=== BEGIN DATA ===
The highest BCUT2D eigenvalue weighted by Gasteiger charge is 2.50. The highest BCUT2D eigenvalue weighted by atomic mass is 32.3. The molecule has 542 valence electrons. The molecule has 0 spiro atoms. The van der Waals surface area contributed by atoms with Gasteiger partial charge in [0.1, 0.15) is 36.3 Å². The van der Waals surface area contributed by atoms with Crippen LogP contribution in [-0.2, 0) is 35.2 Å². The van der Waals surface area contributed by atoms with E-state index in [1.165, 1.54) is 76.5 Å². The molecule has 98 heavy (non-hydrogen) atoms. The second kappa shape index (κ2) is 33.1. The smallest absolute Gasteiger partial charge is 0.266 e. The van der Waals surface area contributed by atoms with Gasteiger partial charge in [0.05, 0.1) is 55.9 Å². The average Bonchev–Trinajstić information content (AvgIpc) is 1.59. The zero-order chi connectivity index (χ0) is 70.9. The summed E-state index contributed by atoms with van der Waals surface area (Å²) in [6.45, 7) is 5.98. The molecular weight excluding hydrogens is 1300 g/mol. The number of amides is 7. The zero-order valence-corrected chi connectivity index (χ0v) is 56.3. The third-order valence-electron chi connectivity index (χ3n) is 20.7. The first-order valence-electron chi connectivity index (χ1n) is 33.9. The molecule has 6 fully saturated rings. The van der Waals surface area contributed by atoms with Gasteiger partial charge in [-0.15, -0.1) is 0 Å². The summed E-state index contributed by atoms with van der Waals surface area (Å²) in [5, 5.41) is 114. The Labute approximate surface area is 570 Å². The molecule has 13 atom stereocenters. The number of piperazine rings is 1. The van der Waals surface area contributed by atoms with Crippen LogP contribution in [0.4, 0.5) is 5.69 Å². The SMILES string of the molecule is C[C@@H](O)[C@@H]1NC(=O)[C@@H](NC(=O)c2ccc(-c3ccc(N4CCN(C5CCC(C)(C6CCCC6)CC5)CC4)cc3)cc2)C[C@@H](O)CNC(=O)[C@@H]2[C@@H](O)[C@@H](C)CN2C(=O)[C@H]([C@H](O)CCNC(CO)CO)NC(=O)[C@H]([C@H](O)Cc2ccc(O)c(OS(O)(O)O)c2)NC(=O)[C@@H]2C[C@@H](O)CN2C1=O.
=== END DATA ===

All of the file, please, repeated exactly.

The highest BCUT2D eigenvalue weighted by Gasteiger charge is 2.50. The highest BCUT2D eigenvalue weighted by atomic mass is 32.3. The molecule has 542 valence electrons. The molecule has 0 spiro atoms. The van der Waals surface area contributed by atoms with Gasteiger partial charge in [0.1, 0.15) is 36.3 Å². The van der Waals surface area contributed by atoms with Crippen LogP contribution in [-0.2, 0) is 35.2 Å². The van der Waals surface area contributed by atoms with E-state index in [1.165, 1.54) is 76.5 Å². The molecule has 98 heavy (non-hydrogen) atoms. The second kappa shape index (κ2) is 33.1. The smallest absolute Gasteiger partial charge is 0.266 e. The van der Waals surface area contributed by atoms with Gasteiger partial charge in [0.05, 0.1) is 55.9 Å². The average Bonchev–Trinajstić information content (AvgIpc) is 1.59. The zero-order chi connectivity index (χ0) is 70.9. The summed E-state index contributed by atoms with van der Waals surface area (Å²) in [6.45, 7) is 5.98. The molecular weight excluding hydrogens is 1300 g/mol. The number of amides is 7. The zero-order valence-corrected chi connectivity index (χ0v) is 56.3. The third-order valence-electron chi connectivity index (χ3n) is 20.7. The first-order valence-electron chi connectivity index (χ1n) is 33.9. The molecule has 6 fully saturated rings. The van der Waals surface area contributed by atoms with Gasteiger partial charge in [-0.15, -0.1) is 0 Å². The summed E-state index contributed by atoms with van der Waals surface area (Å²) in [5, 5.41) is 114. The Labute approximate surface area is 570 Å². The molecule has 13 atom stereocenters. The number of piperazine rings is 1. The van der Waals surface area contributed by atoms with Crippen LogP contribution in [0.4, 0.5) is 5.69 Å². The SMILES string of the molecule is C[C@@H](O)[C@@H]1NC(=O)[C@@H](NC(=O)c2ccc(-c3ccc(N4CCN(C5CCC(C)(C6CCCC6)CC5)CC4)cc3)cc2)C[C@@H](O)CNC(=O)[C@@H]2[C@@H](O)[C@@H](C)CN2C(=O)[C@H]([C@H](O)CCNC(CO)CO)NC(=O)[C@H]([C@H](O)Cc2ccc(O)c(OS(O)(O)O)c2)NC(=O)[C@@H]2C[C@@H](O)CN2C1=O.